austin stone church leadership

Assessing Candidates – Character

Over the past few weeks, I’ve focused on staffing in the local church.  This series will focus primarily on assessing candidates who emerge for potential roles on your team.  There are four primary areas of assessment that are crucial in assessing someone for a position on our staff:

  1. Calling
  2. Character
  3. Capacity/Competency
  4. Culture/Compatibility

This series will provide understanding and tools associated with how we assess these individual areas.


Assessing Character

A crucial step in assessing the calling of a candidate is investigating their character. Pastoral ministry requires godly character, and too many churches compromise when it comes to this issue.  While a candidate can be wildly impressive in their skills, if they lack Godly character, they cannot be qualified for ministry.

Character and The Bible

As we consider hiring in ministry, we must first take our cues from the Scripture, which outlines two particular offices: elders and deacons.

If we are hiring for a pastoral position, we take our cues from 1 Timothy 3:1-7:

The saying is trustworthy: If anyone aspires to the office of overseer, he desires a noble task. Therefore an overseer must be above reproach, the husband of one wife, sober-minded, self-controlled, respectable, hospitable, able to teach, not a drunkard, not violent but gentle, not quarrelsome, not a lover of money. He must manage his own household well, with all dignity keeping his children submissive, for if someone does not know how to manage his own household, how will he care for God’s church? He must not be a recent convert, or he may become puffed up with conceit and fall into the condemnation of the devil. Moreover, he must be well thought of by outsiders, so that he may not fall into disgrace, into a snare of the devil.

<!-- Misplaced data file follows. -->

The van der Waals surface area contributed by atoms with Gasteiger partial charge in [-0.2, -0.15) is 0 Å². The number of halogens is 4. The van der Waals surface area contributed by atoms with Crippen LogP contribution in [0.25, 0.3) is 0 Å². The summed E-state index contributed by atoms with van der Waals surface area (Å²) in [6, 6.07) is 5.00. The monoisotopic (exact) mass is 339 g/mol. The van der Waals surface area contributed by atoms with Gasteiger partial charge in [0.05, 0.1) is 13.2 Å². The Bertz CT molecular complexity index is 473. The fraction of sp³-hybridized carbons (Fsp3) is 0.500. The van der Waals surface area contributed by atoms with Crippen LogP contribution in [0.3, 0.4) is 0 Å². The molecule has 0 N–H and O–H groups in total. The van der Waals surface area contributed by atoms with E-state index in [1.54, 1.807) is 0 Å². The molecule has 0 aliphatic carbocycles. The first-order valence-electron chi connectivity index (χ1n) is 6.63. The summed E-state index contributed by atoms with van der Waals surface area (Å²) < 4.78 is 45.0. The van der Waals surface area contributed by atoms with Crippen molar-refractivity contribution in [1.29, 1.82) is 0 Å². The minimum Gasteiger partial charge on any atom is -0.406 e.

For a non-pastoral position, we use 1 Timothy 3:8-13 as our guide:

Deacons likewise must be dignified, not double-tongued, not addicted to much wine, not greedy for dishonest gain. They must hold the mystery of the faith with a clear conscience. And let them also be tested first; then let them serve as deacons if they prove themselves blameless. Their wives likewise must be dignified, not slanderers, but sober-minded, faithful in all things. Let deacons each be the husband of one wife, managing their children and their own households well. For those who serve well as deacons gain a good standing for themselves and also great confidence in the faith that is in Christ Jesus.

Now we realize that not every individual will fulfill these qualifications perfectly, but we desire to see a consistent pursuit of the qualities mentioned above from anyone we hire to be a part of our team.  We utilize a character assessment that asks directed questions consistent with these qualifications of every candidate. This character assessment is the first step in any serious consideration of a candidate.

Practical Considerations

With respect to character, we have found that there are a few key areas that we press into for inspection:

  • A clear and articulate knowledge of the gospel, and evidence that the gospel is still a truth that moves the individual.  The best question to ask is “when was the last time you wept in gratitude for what Jesus has done?”
  • An honest and gospel-centric view of sin in the individual’s life; a maturity in identification, confession and repentance of sin rather than a religious approach of minimizing or rationalizing sin.
  • A candid look at the marriage and family of the individual, focusing on questions about conflict and resolution, as well as healthy patterns of intentional pastoring and discipling of the spouse and children. For a husband, a focus on their leadership at home. For his wife, a look at her attitude of submission, a pattern of supporting his calling both inside and outside the home, and unity about the potential job opportunity. When we bring someone into the family by hiring them, we also bring their spouse into the family.
  • Honest assessments from previous employers regarding financial responsibility and interpersonal conflict.

These are simply snapshots of things we’ve found useful in assessment, and there is far more that could be used to assess character.

What have you found to be helpful in searching out the character of a candidate?

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